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Applied Bionics and Biomechanics
Volume 2018, Article ID 8567648, 12 pages
Research Article

Human Hand Motion Analysis during Different Eating Activities

Department of Mechatronics Engineering, International Islamic University Malaysia, Gombak, 53100 Kuala Lumpur, Malaysia

Correspondence should be addressed to Norsinnira Zainul Azlan; ym.ude.muii@arinnis

Received 6 October 2017; Revised 24 November 2017; Accepted 20 December 2017; Published 4 February 2018

Academic Editor: Laurence Cheze

Copyright © 2018 Zakia Hussain et al. This is an open access article distributed under the Creative Commons Attribution License, which permits unrestricted use, distribution, and reproduction in any medium, provided the original work is properly cited.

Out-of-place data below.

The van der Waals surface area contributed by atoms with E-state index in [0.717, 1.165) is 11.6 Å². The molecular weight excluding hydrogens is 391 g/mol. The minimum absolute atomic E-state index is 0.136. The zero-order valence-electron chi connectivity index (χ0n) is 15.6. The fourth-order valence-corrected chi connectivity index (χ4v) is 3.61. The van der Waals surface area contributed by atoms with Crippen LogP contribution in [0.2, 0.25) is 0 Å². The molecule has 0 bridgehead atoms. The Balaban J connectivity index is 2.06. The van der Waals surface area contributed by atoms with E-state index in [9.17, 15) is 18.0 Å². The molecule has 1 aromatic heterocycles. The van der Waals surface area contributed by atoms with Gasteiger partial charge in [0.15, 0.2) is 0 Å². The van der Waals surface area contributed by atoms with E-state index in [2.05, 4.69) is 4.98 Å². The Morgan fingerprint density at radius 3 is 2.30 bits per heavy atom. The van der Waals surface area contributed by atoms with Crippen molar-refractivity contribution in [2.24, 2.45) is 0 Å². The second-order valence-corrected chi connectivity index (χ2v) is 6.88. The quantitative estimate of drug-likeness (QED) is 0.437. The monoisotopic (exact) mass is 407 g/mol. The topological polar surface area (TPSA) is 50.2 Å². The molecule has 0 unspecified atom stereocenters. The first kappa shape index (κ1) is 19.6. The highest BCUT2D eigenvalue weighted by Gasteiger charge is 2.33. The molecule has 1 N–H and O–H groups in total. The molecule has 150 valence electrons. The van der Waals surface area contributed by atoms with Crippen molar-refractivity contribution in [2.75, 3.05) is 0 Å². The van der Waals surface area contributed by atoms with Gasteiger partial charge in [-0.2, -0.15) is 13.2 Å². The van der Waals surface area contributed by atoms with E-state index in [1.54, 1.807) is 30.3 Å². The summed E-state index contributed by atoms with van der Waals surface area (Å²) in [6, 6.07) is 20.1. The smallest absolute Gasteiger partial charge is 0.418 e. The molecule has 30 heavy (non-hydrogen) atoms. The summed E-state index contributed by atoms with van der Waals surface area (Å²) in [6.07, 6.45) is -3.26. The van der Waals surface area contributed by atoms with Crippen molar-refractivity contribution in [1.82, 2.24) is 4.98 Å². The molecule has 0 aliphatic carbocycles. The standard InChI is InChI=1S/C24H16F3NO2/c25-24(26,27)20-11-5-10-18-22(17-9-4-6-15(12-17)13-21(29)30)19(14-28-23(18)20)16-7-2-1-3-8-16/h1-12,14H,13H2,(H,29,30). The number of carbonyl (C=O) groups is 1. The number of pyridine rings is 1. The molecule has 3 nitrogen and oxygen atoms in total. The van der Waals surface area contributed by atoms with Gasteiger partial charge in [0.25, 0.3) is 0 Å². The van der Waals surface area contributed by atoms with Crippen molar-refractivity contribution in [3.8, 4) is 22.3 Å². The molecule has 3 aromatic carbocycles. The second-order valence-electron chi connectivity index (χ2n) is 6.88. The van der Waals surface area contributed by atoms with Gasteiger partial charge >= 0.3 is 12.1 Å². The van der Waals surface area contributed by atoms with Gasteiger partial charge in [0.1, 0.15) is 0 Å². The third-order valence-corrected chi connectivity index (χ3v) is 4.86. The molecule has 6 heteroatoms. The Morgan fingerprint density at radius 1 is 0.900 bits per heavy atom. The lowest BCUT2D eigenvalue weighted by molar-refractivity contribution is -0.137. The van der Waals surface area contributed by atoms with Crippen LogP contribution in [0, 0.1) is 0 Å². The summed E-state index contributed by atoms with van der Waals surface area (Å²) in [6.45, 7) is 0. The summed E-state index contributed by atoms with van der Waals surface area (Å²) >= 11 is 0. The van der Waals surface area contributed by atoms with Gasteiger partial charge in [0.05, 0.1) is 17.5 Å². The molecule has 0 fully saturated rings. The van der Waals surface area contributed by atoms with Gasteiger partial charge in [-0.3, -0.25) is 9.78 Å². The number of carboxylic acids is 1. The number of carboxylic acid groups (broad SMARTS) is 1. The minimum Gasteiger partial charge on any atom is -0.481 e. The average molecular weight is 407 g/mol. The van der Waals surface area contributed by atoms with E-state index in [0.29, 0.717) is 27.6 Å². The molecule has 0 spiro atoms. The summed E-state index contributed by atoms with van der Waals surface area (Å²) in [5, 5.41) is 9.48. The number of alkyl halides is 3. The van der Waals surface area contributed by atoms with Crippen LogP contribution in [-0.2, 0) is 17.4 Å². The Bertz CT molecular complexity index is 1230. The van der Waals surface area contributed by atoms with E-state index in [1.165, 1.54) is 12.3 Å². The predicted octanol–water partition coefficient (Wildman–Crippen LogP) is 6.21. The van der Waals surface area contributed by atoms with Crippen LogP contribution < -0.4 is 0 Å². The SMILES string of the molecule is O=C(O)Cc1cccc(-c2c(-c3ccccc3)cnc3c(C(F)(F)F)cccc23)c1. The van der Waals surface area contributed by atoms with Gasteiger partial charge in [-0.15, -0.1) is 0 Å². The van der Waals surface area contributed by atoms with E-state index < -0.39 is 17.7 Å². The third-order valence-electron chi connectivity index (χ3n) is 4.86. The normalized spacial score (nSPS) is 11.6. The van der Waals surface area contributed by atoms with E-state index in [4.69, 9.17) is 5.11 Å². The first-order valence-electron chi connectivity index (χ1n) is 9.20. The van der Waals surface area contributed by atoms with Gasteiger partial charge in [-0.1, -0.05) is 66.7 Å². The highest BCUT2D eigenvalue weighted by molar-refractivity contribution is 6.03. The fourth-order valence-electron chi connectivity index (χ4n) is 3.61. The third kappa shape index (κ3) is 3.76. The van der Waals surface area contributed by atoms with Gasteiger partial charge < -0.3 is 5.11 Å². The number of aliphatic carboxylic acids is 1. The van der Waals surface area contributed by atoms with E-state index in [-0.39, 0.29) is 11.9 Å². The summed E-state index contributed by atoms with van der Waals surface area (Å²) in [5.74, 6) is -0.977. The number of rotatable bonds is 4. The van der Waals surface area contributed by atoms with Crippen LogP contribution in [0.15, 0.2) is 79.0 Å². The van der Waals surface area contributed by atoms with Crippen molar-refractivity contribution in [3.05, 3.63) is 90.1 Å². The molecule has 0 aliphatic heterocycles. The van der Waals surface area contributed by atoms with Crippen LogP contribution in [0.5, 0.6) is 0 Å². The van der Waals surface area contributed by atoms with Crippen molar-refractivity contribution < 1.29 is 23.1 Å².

The focus of this research is to analyse both human hand motion and force, during eating, with respect to differing food characteristics and cutlery (including a fork and a spoon). A glove consisting of bend and force sensors has been used to capture the motion and contact force exerted by fingers during different eating activities. The Pearson correlation coefficient has been used to show that a significant linear relationship exists between the bending motion of the fingers and the forces exerted during eating. Analysis of variance (ANOVA) and independent samples t-tests are performed to establish whether the motion and force exerted by the fingers while eating is influenced by the different food characteristics and cutlery. The middle finger motion showed the least positive correlation with index fingertip and thumb-tip force, irrespective of the food characteristics and cutlery used. The ANOVA and t-test results revealed that bending motion of the index finger and thumb varies with respect to differing food characteristics and the type of cutlery used (fork/spoon), whereas the bending motion of the middle finger remains unaffected. Additionally, the contact forces exerted by the thumb tip and index fingertip remain unaffected with respect to differing food types and cutlery used.